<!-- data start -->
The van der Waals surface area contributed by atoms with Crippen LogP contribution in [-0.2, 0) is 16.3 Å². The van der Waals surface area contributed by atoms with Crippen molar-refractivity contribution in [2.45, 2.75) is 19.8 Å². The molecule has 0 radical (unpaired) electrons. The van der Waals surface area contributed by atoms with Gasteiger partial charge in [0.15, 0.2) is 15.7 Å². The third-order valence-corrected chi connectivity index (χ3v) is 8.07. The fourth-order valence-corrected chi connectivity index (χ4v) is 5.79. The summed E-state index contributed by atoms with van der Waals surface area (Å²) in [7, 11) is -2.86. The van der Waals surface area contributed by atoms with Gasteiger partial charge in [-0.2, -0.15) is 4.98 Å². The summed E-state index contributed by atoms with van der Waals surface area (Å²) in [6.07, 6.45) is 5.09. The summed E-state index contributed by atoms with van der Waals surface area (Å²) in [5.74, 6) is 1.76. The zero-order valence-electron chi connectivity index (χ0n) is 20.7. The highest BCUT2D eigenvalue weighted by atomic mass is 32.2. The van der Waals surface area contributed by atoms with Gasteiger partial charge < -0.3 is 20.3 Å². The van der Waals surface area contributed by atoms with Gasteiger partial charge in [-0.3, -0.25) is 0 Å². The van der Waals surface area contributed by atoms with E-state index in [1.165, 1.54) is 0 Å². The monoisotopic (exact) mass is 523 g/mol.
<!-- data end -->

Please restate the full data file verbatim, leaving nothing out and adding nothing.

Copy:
The van der Waals surface area contributed by atoms with Crippen LogP contribution in [-0.2, 0) is 16.3 Å². The van der Waals surface area contributed by atoms with Crippen molar-refractivity contribution in [2.45, 2.75) is 19.8 Å². The molecule has 0 radical (unpaired) electrons. The van der Waals surface area contributed by atoms with Gasteiger partial charge in [0.15, 0.2) is 15.7 Å². The third-order valence-corrected chi connectivity index (χ3v) is 8.07. The fourth-order valence-corrected chi connectivity index (χ4v) is 5.79. The summed E-state index contributed by atoms with van der Waals surface area (Å²) in [7, 11) is -2.86. The van der Waals surface area contributed by atoms with Gasteiger partial charge in [-0.2, -0.15) is 4.98 Å². The summed E-state index contributed by atoms with van der Waals surface area (Å²) in [6.07, 6.45) is 5.09. The summed E-state index contributed by atoms with van der Waals surface area (Å²) in [5.74, 6) is 1.76. The zero-order valence-electron chi connectivity index (χ0n) is 20.7. The highest BCUT2D eigenvalue weighted by atomic mass is 32.2. The van der Waals surface area contributed by atoms with Gasteiger partial charge < -0.3 is 20.3 Å². The van der Waals surface area contributed by atoms with Gasteiger partial charge in [-0.3, -0.25) is 0 Å². The van der Waals surface area contributed by atoms with E-state index in [1.165, 1.54) is 0 Å². The monoisotopic (exact) mass is 523 g/mol.